Mental Health · Women and Wellness

Sustaining Motivation: How to Persist When You Feel Like Giving Up

Something many of my clients struggle with is sustaining the motivation they need to make the changes they want to make in their lives. It happens to all of us more often than we’d like. We embark on a new self-improvement program with all the best intentions to change. Perhaps it’s a sincere effort to eat more healthy foods or to exercise every day. Or maybe it’s an effort to do something we “should” do but have been putting off such as clean out our closets or get started on that daunting project at work. We give it a good go and really do start to make some changes. But then, over time, we find that we get discouraged and give up. We miss one or two workouts, we give in and eat that piece of chocolate cake, or we go back to procrastinating that project. We get discouraged, feel badly, and tell ourselves we “failed” yet again. While we often cite personal reasons for our lack of success (lack of “willpower” is a popular one), the fact is that it’s really not personal. How could it be if it happens to each of us so regularly?

It’s not personal and it’s not inevitable either. I’d like to share some information, tips, and strategies with you that, if you really try them, can help you break out of the frustrating cycle of “losing motivation.” First, we need to look at the concept of motivation and debunk a ubiquitous myth about it: The belief that we need to “feel motivated” before we can start to do something. How many times do we offer the excuse (usually to ourselves): “But I just don’t feel like doing it right now.” We accept this excuse as valid only because we believe that motivation precedes action. While this belief may seem reasonable on the surface, we find it to be false when we subject it to the “real life” test. Ask yourself: How many times have you had to drag yourself to the gym to do your regular workout when you didn’t feel like it? Pay attention to how you felt before, during, and after your workout and you will realize that motivation follows actions, not the other way around.

In understanding motivation, I find the concept of discipline to be far more helpful than the concept of willpower. Willpower is hard to define (it’s a bit mysterious) and not seen as in our control (we either have it or we don’t). Willpower also suggests that we should not struggle, feel tempted, or find change difficult. The idea is that if we have the elusive “willpower,” we won’t find change challenging and this is simply not true. Again, the real-life test shows us that making changes is very hard for all of us. We have a natural tendency to return to homeostasis and we have to fight this time and time again with a different response that our usual ones. That takes energy and effort.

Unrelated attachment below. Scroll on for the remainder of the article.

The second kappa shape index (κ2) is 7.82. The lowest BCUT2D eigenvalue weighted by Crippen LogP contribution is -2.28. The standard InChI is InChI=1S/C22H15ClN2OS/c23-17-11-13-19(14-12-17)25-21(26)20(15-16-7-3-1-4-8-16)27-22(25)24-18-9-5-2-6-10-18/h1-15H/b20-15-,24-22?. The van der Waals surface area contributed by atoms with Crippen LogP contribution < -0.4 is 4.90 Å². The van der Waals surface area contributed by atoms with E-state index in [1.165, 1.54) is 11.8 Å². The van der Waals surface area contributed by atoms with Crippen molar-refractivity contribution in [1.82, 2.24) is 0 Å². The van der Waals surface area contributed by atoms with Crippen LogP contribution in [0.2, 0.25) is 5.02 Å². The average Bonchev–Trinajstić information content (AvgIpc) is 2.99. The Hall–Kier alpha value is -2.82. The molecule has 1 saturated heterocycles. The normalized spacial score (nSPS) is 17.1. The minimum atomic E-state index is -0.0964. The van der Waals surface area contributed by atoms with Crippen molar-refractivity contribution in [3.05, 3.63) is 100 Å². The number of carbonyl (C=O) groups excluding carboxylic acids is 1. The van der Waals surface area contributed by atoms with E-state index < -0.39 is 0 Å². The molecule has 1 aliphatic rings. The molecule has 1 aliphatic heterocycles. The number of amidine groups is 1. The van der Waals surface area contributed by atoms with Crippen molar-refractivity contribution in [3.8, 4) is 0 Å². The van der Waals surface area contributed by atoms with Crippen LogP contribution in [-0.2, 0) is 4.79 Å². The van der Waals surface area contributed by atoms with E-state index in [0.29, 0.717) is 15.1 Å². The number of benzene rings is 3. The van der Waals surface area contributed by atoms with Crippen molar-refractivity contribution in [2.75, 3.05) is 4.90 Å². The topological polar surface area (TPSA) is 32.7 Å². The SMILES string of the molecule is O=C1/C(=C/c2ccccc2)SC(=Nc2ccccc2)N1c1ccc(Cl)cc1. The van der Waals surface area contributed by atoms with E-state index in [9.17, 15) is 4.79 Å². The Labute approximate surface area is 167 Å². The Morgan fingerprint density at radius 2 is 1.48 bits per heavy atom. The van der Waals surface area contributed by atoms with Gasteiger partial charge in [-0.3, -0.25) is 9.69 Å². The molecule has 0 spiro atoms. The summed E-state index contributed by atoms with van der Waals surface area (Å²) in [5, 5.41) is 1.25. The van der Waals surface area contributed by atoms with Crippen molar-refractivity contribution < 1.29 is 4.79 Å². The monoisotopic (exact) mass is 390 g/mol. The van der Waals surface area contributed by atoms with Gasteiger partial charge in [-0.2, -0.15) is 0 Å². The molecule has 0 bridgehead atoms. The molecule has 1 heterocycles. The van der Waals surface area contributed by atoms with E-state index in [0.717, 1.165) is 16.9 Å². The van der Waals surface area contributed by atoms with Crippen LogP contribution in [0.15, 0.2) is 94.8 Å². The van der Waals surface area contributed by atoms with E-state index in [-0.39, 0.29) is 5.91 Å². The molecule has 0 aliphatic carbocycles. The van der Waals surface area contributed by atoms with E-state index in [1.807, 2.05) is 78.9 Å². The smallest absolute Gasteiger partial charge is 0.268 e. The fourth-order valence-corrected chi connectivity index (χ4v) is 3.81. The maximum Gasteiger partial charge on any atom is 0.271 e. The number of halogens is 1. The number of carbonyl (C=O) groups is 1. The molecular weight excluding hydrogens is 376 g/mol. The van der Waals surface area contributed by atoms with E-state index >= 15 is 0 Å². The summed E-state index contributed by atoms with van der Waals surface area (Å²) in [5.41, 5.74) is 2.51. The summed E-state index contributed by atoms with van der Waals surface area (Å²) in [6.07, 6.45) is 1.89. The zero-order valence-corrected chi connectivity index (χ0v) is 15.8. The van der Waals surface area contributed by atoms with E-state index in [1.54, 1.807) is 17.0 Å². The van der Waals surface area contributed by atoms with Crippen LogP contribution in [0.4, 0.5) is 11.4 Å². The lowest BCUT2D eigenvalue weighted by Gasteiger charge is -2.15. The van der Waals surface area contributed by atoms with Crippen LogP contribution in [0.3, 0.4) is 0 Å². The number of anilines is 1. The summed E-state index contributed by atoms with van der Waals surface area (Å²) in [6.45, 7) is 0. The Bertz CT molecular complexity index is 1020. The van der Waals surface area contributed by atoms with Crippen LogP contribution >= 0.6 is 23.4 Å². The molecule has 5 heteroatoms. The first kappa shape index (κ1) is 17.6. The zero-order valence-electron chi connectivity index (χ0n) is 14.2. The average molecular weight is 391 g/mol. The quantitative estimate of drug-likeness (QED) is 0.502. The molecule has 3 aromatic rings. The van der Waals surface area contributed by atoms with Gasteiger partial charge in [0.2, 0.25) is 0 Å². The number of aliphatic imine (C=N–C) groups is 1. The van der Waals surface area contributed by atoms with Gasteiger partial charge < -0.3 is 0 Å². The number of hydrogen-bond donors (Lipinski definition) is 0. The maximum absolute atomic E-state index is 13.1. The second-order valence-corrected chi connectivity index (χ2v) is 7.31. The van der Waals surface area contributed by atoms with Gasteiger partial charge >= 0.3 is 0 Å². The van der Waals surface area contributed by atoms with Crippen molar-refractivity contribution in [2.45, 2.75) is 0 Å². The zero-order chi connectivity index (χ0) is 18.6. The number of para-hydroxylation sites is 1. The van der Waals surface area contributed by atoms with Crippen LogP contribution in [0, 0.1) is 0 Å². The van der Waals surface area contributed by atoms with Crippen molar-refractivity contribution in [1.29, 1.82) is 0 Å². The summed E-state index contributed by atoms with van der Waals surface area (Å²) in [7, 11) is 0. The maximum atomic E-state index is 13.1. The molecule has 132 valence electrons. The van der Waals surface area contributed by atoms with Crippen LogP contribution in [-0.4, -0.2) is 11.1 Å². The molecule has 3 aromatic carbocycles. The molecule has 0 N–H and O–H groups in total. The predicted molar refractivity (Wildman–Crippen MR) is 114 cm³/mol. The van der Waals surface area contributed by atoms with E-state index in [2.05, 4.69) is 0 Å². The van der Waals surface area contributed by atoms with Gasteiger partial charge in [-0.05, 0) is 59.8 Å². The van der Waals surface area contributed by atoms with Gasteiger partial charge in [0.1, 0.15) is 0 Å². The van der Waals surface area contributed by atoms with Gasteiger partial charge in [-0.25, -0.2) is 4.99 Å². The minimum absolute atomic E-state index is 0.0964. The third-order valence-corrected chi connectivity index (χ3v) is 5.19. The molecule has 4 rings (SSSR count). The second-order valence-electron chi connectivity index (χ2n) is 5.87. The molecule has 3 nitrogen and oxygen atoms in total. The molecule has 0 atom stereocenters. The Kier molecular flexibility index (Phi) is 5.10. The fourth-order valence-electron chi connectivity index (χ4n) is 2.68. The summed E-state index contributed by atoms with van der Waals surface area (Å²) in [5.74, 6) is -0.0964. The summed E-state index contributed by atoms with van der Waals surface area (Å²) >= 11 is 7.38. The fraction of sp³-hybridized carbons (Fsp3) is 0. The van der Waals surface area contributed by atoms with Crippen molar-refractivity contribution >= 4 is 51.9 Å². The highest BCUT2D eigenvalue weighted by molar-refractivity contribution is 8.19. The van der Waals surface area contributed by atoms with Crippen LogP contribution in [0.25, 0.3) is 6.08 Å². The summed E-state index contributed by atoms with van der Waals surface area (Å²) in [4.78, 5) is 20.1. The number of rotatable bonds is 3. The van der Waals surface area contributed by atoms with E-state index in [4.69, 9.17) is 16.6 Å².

The concept of discipline, however, suggests (more accurately) that it will be an uphill battle to make the changes we seek. When I know change takes discipline, I am prepared for a struggle and won’t blame myself so quickly when I find things get difficult. We also know more about how to build discipline in ourselves: By consistently doing the things we want to do even when we don’t feel motivated.

Now that you better understand the concepts of motivation, willpower, and discipline, below are some practical tips to help you apply your new knowledge. Remember to try all of these and to do so repeatedly. None of them are designed to work all the time or instantly so your persistence is essential.

  • Right from the outset, be sure your goals are realistic. “I’m going to lose 15 pounds in 4 weeks” or “I’m going to work out every day for one hour” are examples of shooting too high too fast.
  • Write out a plan for yourself. Jot down personal goals and reread them when you are in a slump.
  • To prevent getting overwhelmed, break down your goals into small, do-able chunks.
  • Track your efforts and progress. Write it down. This way you have proof of both the changes you’re making as well as the results you achieve. Review this when you feel like you’re “not getting anywhere.”
  • Let go of perfectionism; Make approaching your goals, rather than reaching them, the basis of your self-respect.
  • Avoid thinking in perfectionistic, all-or-nothing ways. Telling yourself you’ve “blown it already” when you slip up quickly leads to discouragement and giving up. Instead, after you miss a workout, eat a donut, or have a really unproductive day, you can tell yourself it’s OK to take a break and that it’s time to get back to the plan.
  • Remind yourself that real change takes time and protracted effort. Give yourself time to change.
  • Commend yourself each time you make a positive change.
  • Forgive yourself for mistakes and backsliding.
  • Make a list of your good qualities and read them when you need to.
  • Don’t worry about or dwell on things that go wrong. Concentrate on your success.
  • Remember that little successes build up just as quickly as little failures.

And finally, a quote from a man who understood motivation: “People often say that motivation doesn’t last. Well, neither does bathing; That’s why we recommend it daily.”  – Zig Ziglar

Need more help with motivation and reaching your goals? Please contact me to learn how we can work together to assist you in reaching your full potential! – Dr. Jill Langer